Archive for April, 2021
EDITOR’S NOTE: This blog is reposted from Forgiveness Factor, the website of Tim Markle, a contributing writer and speaker for the International Forgiveness Institute (IFI). Markle says his two major aspirations in life are “helping individuals with developmental disabilities and educating people about the benefits of forgiveness.”
I like watching ice hockey. Live is best (if I could afford it and if there was not a worldwide pandemic), but I also enjoy watching it on TV. When I watch other sports, I think to myself, “I could throw or run a football, I could catch a baseball, I could kick a soccer ball, I could dribble a basketball–nowhere near the level of proficiency of a, well, 7th grader, but I could do it.” But hockey–not a chance.
There is so much about hockey I could never do. Let’s just start, and end, with skating on ice. Not going to happen. As I watch the games, I see hard hits, slap shots, precise passing. But what brought forgiveness to mind was watching someone skate the puck up the ice as they were constantly poked, prodded, slashed, blindsided, bothered and battered just for doing their job.
Sometimes forgiveness is hard because it feels like we are being constantly poked and reminded of the pain some else caused. We can be blindsided by a memory or prodded by anger.
The hockey player keeps his feet moving, his stick moving, the puck moving and keeps his eyes on the goal. It can be the same with us. When life wants to bounce us around, keep moving forward. Remember the goal of forgiveness. Remember the rewards of the goal are less anger, less anxiety, less depression, less stress, more confidence, more joy, and a better quality of life. Keep your eyes on the goal, keep moving forward and if you get knocked down, get back up and find that puck.
ABOUT THE AUTHOR: Tim Markle is an Outreach Specialist at the University of Wisconsin-Madison Waisman Center. In his various capacities, Markle works to improve the lives of children and adults with developmental disabilities and neurodegenerative diseases, some of life’s most challenging conditions. He also develops curriculum for a variety of audiences, provides training for both children and adults, and is a prolific speaker.
Markle has a BA in Psychology from Bowling Green State University, a Masters in Counseling (MC) from John Carroll University, and a Master of Arts in Christian Studies (MACS) from Trinity Evangelical Divinity School. As the capstone project for his MACS degree, Markle developed a six-week course that focused on how to forgive and why forgiveness is indispensable for dealing with anger, depression, anxiety and trauma. The course is based on the ground-breaking work of Dr. Robert Enright, co-founder of the IFI. Markle is also the founder of a forgiveness education organization called Forgiveness Factor.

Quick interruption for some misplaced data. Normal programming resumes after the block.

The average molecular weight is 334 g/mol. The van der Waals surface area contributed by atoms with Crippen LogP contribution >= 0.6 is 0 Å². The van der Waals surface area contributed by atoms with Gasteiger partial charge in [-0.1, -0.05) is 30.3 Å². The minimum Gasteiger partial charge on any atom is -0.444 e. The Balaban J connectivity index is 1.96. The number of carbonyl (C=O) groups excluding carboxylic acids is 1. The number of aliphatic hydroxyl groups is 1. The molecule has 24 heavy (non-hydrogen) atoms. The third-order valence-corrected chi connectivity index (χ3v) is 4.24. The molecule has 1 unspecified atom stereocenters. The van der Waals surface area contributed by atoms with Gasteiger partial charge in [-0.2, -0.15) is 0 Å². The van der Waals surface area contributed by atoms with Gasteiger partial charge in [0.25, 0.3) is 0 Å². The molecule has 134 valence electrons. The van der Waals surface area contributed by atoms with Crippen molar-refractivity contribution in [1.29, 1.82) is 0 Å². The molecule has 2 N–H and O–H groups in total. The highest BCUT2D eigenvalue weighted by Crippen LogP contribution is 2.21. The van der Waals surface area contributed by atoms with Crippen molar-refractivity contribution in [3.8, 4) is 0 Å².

In my experience, people tend to start forgiving parents once the children are emerging into adulthood and are beginning to leave home or have left home. Before that, the child is both very dependent on the parents for basic needs and, when young, does not necessarily have the cognitive insight regarding how deeply unjust the parental behavior is. The young adult can be shocked at the depth of anger and at the seriousness of the parental injustice when looking back. Because of this, the struggle to forgive can take time, but definitely is well worth it. The forgiving might lead to a genuine reconciliation with the parent, if the parent also wishes to reconcile, which, in my experience, most parents want.
I am supposing that you have both broken your own standard (needing self-forgiveness) and you have been treated unjustly by others (needing to forgive them). In my experience, it is easier for most people to forgive others because we tend to be harder on ourselves. If this is true in your case, then you might want to start by forgiving others and once this is accomplished, and you know the forgiving path well, you then can apply that learning to forgive yourself.
How do we promote the true meaning of forgiveness, given that there are so many misunderstandings of it?
We have resources to help, such as three self-help books (Forgiveness Is a Choice, The Forgiving Life, and 8 Keys to Forgiveness). We also have forgiveness education curriculum guides for teachers and parents in our Store. With all of these materials, we have tried to be very accurate regarding what forgiveness is and what it is not.
Can witnesses to abuse forgive the abuser even though the witnesses were not the ones harmed? For example, suppose one child is scapegoated in the family. Could a sibling, now an adult, who did not experience the parental wrath forgive the parents?
Yes, the adult child who was not abused can feel free to forgive the parent for abusing the adult child’s sibling. Trudy Govier, a philosopher in Canada, refers to this as secondary forgiveness. The abused child, who wishes to forgive, would be engaging in primary forgiveness.